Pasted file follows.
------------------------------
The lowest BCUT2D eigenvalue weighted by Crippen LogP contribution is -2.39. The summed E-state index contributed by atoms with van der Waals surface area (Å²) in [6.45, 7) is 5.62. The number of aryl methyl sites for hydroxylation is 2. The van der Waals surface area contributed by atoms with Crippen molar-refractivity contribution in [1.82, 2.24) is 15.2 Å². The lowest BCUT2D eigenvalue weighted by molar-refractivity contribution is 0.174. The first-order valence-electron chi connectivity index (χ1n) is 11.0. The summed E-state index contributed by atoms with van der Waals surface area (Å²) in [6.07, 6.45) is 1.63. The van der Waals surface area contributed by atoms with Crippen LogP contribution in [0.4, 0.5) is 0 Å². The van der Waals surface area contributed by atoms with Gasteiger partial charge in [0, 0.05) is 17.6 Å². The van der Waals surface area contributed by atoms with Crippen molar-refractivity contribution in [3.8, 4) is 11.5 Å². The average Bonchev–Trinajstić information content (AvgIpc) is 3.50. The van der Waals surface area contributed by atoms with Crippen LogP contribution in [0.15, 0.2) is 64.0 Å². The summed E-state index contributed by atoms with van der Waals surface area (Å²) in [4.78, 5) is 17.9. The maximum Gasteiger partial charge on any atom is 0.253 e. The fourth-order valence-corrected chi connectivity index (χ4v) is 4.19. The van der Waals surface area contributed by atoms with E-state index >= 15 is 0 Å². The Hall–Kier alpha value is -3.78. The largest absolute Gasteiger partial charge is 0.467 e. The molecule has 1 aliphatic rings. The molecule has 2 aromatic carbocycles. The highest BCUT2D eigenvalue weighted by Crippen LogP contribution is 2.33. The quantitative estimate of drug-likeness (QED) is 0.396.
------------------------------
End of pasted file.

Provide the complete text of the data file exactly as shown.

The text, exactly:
The lowest BCUT2D eigenvalue weighted by Crippen LogP contribution is -2.39. The summed E-state index contributed by atoms with van der Waals surface area (Å²) in [6.45, 7) is 5.62. The number of aryl methyl sites for hydroxylation is 2. The van der Waals surface area contributed by atoms with Crippen molar-refractivity contribution in [1.82, 2.24) is 15.2 Å². The lowest BCUT2D eigenvalue weighted by molar-refractivity contribution is 0.174. The first-order valence-electron chi connectivity index (χ1n) is 11.0. The summed E-state index contributed by atoms with van der Waals surface area (Å²) in [6.07, 6.45) is 1.63. The van der Waals surface area contributed by atoms with Crippen LogP contribution in [0.4, 0.5) is 0 Å². The van der Waals surface area contributed by atoms with Gasteiger partial charge in [0, 0.05) is 17.6 Å². The van der Waals surface area contributed by atoms with Crippen molar-refractivity contribution in [3.8, 4) is 11.5 Å². The average Bonchev–Trinajstić information content (AvgIpc) is 3.50. The van der Waals surface area contributed by atoms with Crippen LogP contribution in [0.15, 0.2) is 64.0 Å². The summed E-state index contributed by atoms with van der Waals surface area (Å²) in [4.78, 5) is 17.9. The maximum Gasteiger partial charge on any atom is 0.253 e. The fourth-order valence-corrected chi connectivity index (χ4v) is 4.19. The van der Waals surface area contributed by atoms with E-state index >= 15 is 0 Å². The Hall–Kier alpha value is -3.78. The largest absolute Gasteiger partial charge is 0.467 e. The molecule has 1 aliphatic rings. The molecule has 2 aromatic carbocycles. The highest BCUT2D eigenvalue weighted by Crippen LogP contribution is 2.33. The quantitative estimate of drug-likeness (QED) is 0.396.